Imagine you have an application with the domain object User:

public class User
        public int Id { get; set; }
        public string Name { get; set; }
        public string Surname { get; set; }
        public bool Premium { get; set; }
        public int OrdersNumber { get; set; }

Your application has 3 views:

  • the first one must show id, name and surname of all the users
  • the second one must show name and surname of a user, and if he's a premium user
  • the last one must show name, surname and number of orders of a user

So I would call 3 different queries on my db:

  • the first one that loads Id, Name and Surname of all the users
  • the second one that loads Name, Surname and Premium starting from an id
  • the third one that loads Name, Surname and OrdersNumber starting from an id

The problem is when I map the result of the queries to a User object:

  • in the first case I would obtain objects with Premium=false and OrdersNumber=0
  • in the second case I would obtain an object with OrdersNumber=0
  • in the third case I would obtain an object with Premium=false

These data are not correct, they've simply set to their default value. So what should I to do?

  • I can ignore the problem, and use the properties only when I know that their values have been loaded
  • I can modify Premium and OrdersNumber in order to accept null value (the problem of this solution is that maybe User objects (on domain) have always Premium and OrdersNumber data, so the class doesn't respect domain rules.):
public class User
        public int Id { get; set; }
        public string Name { get; set; }
        public string Surname { get; set; }
        public bool? Premium { get; set; }
        public int? OrdersNumber { get; set; }
  • everytime I need users data, I load all the fields, even the ones I don't kneed. The problem of this solution is the waste of time and memory.

Which is the best solution?

5 Answers 5


Loading always all fields is the solution which requires probably the least amount of programming effort (since only one query is required instead of three; ideally that query could be generated by some ORM tool). It will also avoid a lot of hassle when the application will be extended to use the loaded ´User` objects for further processing.

Note further that performance-wise, the saved time and memory overhead of querying and storing 3 instead of 5 columns is usually negligible in most real-world applications (as long as non of those additional columns contains some very large binary or text field). So I would heavily recommend not to optimize anything by leaving out columns when you don't have a real, measurable performance or memory bottleneck.

For the (rare!) case where partially loaded objects would actually be required in this application for performance reasons, I would heavily recommend against using nullable datatypes to represent the missing columns. In case some of the columns in the user table allow NULL values, one will not be able to distinguish values which are NULL at the DB, or those which were not loaded from the DB. Better find a way to represent the meta information which part of an object was loaded in a different way, or find a way to make this requirement obsolete.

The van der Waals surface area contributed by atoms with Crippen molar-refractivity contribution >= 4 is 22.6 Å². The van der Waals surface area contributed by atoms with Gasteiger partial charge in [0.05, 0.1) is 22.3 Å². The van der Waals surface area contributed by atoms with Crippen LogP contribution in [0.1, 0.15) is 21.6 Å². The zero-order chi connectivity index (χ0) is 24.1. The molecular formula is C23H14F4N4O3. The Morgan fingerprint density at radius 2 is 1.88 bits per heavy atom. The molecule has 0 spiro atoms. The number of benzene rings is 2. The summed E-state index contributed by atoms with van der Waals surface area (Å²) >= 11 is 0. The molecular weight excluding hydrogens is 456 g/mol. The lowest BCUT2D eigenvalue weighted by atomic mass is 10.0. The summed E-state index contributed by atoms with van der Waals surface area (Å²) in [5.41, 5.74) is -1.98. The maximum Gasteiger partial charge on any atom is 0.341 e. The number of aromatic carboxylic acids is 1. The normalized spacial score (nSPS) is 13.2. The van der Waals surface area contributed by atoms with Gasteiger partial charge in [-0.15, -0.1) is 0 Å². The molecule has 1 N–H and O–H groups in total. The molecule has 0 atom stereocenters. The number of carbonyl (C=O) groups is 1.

• "This is always a trade-off" sounds like wisdom, but is actually not that applicable. Returning null is never acceptable. Passing null is never acceptable. And by "never" I mean sure, you can probably find some exception, but that's irrelevant. There is a rule. I would also add: using data structures in object-orientation is never acceptable (again, some rare exceptions may apply). Yes, technically there is no "best" solution, but there is easily better ones. By miles. Jan 22, 2021 at 10:23
  • @RobertBräutigam: there is nothing wrong with using C# classes to load and hold data records from a database in the proposed way. It may not conform to your idealistic point of view of "what OO programming should be", but that was actually not the question here. And the same is IMHO true for the use of null. Though I would not use nullable attributes here to represent partially loaded objects, I would have no problem to use them to represent NULL values coming from nullable columns from a database.
    – Doc Brown
    Jan 22, 2021 at 12:07
  • 2
    @RobertBräutigam: "Passing null is never acceptable. " Your blanket dismissal of null is much too broad sweeping to be considered helpful advice. By itself, there is nothing wrong with returning null. Null has a purpose - to indicate non-existence of a value. What's wrong about OP's approach is using null to indicate not-loadedness (as opposed to non-existence), which is a null abuse. "And by "never" I mean sure, you can probably find some exception, but that's irrelevant." Any 0..1-to-whatever relationship is a clear use case for null, and most definitely not irrelevant to consider.
    – Flater
    Jan 22, 2021 at 12:18